Analysis of Outcomes After TKA: Do All Databases Produce Similar Findings?Bedard, Nicholas, A., MD; Pugely, Andrew, J., MD; McHugh, Michael, MD; Lux, Nathan; Otero, Jesse, E., MD, PhD; Bozic, Kevin, J., MD, MBA; Gao, Yubo, PhD; Callaghan, John, J., MD
Background Use of large clinical and administrative databases for orthopaedic research has increased exponentially. Each database represents unique patient populations and varies in their methodology of data acquisition, which makes it possible that similar research questions posed to different databases might result in answers that differ in important ways.
Questions/purposes (1) What are the differences in reported demographics, comorbidities, and complications for patients undergoing primary TKA among four databases commonly used in orthopaedic research? (2) How does the difference in reported complication rates vary depending on whether only inpatient data or 30-day postoperative data are analyzed?
Methods Patients who underwent primary TKA during 2010 to 2012 were identified within the National Surgical Quality Improvement Programs (NSQIP), the Nationwide Inpatient Sample (NIS), the Medicare Standard Analytic Files (MED), and the Humana Administrative Claims database (HAC). NSQIP is a clinical registry that captures both inpatient and outpatient events up to 30 days after surgery using clinical reviewers and strict definitions for each variable. The other databases are administrative claims databases with their comorbidity and adverse event data defined by diagnosis and procedure codes used for reimbursement. NIS is limited to inpatient data only, whereas HAC and MED also have outpatient data. The number of patients undergoing primary TKA from each database was 48,248 in HAC, 783,546 in MED, 393,050 in NIS, and 43,220 in NSQIP. NSQIP definitions for comorbidities and surgical complications were matched to corresponding International Classification of Diseases, 9th Revision/Current Procedural Terminology codes and these coding algorithms were used to query NIS, MED, and HAC. Age, sex, comorbidities, and inpatient versus 30-day postoperative complications were compared across the four databases. Given the large sample sizes, statistical significance was often detected for small, clinically unimportant differences; thus, the focus of comparisons was whether the difference reached an absolute difference of twofold to signify an important clinical difference.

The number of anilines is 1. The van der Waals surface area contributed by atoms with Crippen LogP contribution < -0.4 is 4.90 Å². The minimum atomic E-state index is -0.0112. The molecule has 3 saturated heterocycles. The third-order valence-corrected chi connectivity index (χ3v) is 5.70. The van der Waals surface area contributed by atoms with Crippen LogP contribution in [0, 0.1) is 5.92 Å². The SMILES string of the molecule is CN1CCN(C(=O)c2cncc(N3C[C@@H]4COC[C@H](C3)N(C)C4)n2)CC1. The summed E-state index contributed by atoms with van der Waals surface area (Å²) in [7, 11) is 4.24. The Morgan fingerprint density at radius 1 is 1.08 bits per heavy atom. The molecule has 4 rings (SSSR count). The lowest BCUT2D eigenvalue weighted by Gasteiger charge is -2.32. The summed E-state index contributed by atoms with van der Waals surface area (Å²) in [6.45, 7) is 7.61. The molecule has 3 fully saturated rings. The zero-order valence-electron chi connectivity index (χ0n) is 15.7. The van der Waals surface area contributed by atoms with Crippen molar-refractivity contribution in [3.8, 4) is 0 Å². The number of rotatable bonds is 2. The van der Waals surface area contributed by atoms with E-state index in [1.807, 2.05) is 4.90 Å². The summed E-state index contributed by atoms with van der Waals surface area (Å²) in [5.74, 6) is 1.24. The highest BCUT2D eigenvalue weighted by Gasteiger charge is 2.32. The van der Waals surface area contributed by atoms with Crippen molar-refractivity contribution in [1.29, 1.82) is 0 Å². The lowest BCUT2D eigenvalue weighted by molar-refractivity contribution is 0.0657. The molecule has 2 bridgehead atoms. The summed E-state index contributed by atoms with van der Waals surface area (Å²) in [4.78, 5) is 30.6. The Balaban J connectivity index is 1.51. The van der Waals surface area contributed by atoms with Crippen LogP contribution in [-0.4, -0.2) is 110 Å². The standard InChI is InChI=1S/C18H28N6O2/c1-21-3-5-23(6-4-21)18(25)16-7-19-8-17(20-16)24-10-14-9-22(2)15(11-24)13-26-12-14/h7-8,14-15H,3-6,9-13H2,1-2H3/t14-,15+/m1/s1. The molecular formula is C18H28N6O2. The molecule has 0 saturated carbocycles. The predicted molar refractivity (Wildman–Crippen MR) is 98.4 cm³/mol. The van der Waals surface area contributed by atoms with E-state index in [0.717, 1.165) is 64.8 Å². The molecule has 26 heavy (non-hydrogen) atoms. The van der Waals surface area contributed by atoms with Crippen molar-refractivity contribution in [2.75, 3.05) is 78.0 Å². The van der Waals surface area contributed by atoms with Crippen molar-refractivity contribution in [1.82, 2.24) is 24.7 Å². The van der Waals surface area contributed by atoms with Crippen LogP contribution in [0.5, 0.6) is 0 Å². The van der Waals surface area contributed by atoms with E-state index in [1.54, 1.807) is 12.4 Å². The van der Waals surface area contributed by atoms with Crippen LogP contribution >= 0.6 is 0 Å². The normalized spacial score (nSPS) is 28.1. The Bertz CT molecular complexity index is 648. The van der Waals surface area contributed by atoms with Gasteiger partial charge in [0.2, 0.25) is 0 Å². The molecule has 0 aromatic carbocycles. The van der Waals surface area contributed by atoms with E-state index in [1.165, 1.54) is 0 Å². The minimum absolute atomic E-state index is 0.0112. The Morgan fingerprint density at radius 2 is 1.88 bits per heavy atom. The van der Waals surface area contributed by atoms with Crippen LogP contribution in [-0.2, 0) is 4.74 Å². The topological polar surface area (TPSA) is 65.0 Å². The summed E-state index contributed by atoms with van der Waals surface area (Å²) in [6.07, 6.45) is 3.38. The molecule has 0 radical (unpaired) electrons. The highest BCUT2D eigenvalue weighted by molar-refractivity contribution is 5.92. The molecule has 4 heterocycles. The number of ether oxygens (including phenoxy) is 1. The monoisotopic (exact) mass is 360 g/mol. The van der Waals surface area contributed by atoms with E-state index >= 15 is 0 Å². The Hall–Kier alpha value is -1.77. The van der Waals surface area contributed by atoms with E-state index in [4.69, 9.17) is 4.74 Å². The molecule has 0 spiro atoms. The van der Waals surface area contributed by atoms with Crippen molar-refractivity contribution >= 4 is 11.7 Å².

Results Although there was a higher proportion of males in NIS and NSQIP and patients in NIS were younger, the difference was slight and well below our predefined threshold for a clinically important difference. There was variation in the prevalence of comorbidities and rates of postoperative complications among databases. The prevalence of chronic obstructive pulmonary disease (COPD) and coagulopathy in HAC and MED was more than twice that in NIS and NSQIP (relative risk [RR] for COPD: MED versus NIS 3.1, MED versus NSQIP 4.5, HAC versus NIS 3.6, HAC versus NSQIP 5.3; RR for coagulopathy: MED versus NIS 3.9, MED versus NSQIP 3.1, HAC versus NIS 3.3, HAC versus NSQIP 2.7; p < 0.001 for all comparisons). NSQIP had more than twice the obesity as NIS (RR 0.35). Rates of stroke within 30 days of TKA had more than a twofold difference among all databases (p < 0.001). HAC had more than twice the rates of 30-day complications at all endpoints compared with NSQIP and more than twice the 30-day infections as MED. A comparison of inpatient and 30-day complications rates demonstrated more than twice the amount of wound infections and deep vein thromboses is captured when data are analyzed out to 30 days after TKA (p < 0.001 for all comparisons).
Conclusions When evaluating research utilizing large databases, one must pay particular attention to the type of database used (administrative claims, clinical registry, or other kinds of databases), time period included, definitions utilized for specific variables, and the population captured to ensure it is best suited for the specific research question. Furthermore, with the advent of bundled payments, policymakers must meticulously consider the data sources used to ensure the data analytics match historical sources.
Level of Evidence Level III, therapeutic study.